Saturday, October 11, 2008

New Ship Sulfur Emission Standards and Nawiliwili-Niamalu

Update on Ship Sulfur Emission Standards, Bunker Fuel, and Nawiliwili-Niamalu

First, some links on the recent local history:

Second, a report on one of the leading scientific studies done on this a number of years ago:
"Ship Sulfur Emissions Found To Strongly Impact Worldwide Ocean And Coastal Pollution"

"ScienceDaily (Aug. 20, 1999) — PITTSBURGH -- Ship emissions are a dominant contributor to atmospheric sulfur dioxide concentrations over much of the world's oceans and in several coastal regions, researchers from Carnegie Mellon University and Duke University report in a Nature article today..."

Lastly, a few days ago, new international standards on this began to be established:
"International body slashes ship air pollution by clamping down on dirty fuel"
By Dina Cappiello, Associated Press Writer October 9, 2008

"WASHINGTON (AP) -- Ships traversing the world's oceans will have to clean up the air under new international regulations adopted Thursday.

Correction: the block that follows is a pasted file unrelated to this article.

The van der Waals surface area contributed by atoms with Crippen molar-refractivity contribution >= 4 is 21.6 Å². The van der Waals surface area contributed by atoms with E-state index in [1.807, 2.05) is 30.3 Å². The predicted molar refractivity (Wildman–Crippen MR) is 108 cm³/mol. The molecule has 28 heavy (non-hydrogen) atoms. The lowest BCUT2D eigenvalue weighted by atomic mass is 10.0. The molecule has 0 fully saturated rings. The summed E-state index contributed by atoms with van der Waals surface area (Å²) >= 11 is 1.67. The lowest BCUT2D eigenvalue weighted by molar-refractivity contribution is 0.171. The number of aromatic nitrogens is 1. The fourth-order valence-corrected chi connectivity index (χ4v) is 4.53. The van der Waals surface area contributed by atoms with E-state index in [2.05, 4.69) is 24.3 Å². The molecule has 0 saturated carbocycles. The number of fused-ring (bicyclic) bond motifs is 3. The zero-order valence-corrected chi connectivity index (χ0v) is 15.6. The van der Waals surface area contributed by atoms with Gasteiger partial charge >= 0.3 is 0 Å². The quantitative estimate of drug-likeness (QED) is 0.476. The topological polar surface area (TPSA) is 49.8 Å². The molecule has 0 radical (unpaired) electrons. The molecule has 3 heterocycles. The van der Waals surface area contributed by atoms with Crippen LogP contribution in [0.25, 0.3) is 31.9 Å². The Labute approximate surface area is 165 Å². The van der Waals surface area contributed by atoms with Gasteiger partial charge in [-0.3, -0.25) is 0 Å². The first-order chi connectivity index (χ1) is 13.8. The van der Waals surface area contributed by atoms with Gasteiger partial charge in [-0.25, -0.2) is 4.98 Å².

The International Maritime Organization set a global cap for the amount of sulfur in marine fuels to reduce the air pollution plaguing ports and coastal communities in the U.S. and worldwide.
Ships will have to burn diesel fuel containing 0.5 percent sulfur by 2020, down from an average of 2.7 percent now.

Countries wanting to accelerate the cleanup can also establish local or regional emission control areas off their coasts. Ships operating in these zones would have to meet a 0.1 percent sulfur content in fuel by 2015, and all new ships would have to have engines that reduce nitrogen oxides by 80 percent.

The Environmental Protection Agency, which took part in the negotiations in London, said Thursday it will apply next year to make U.S. coastal waters emission control areas. The agency is under a federal court order to issue regulations to reduce emissions from oceangoing ships by December 2009..."

One more good article on it at:

Aloha, Brad

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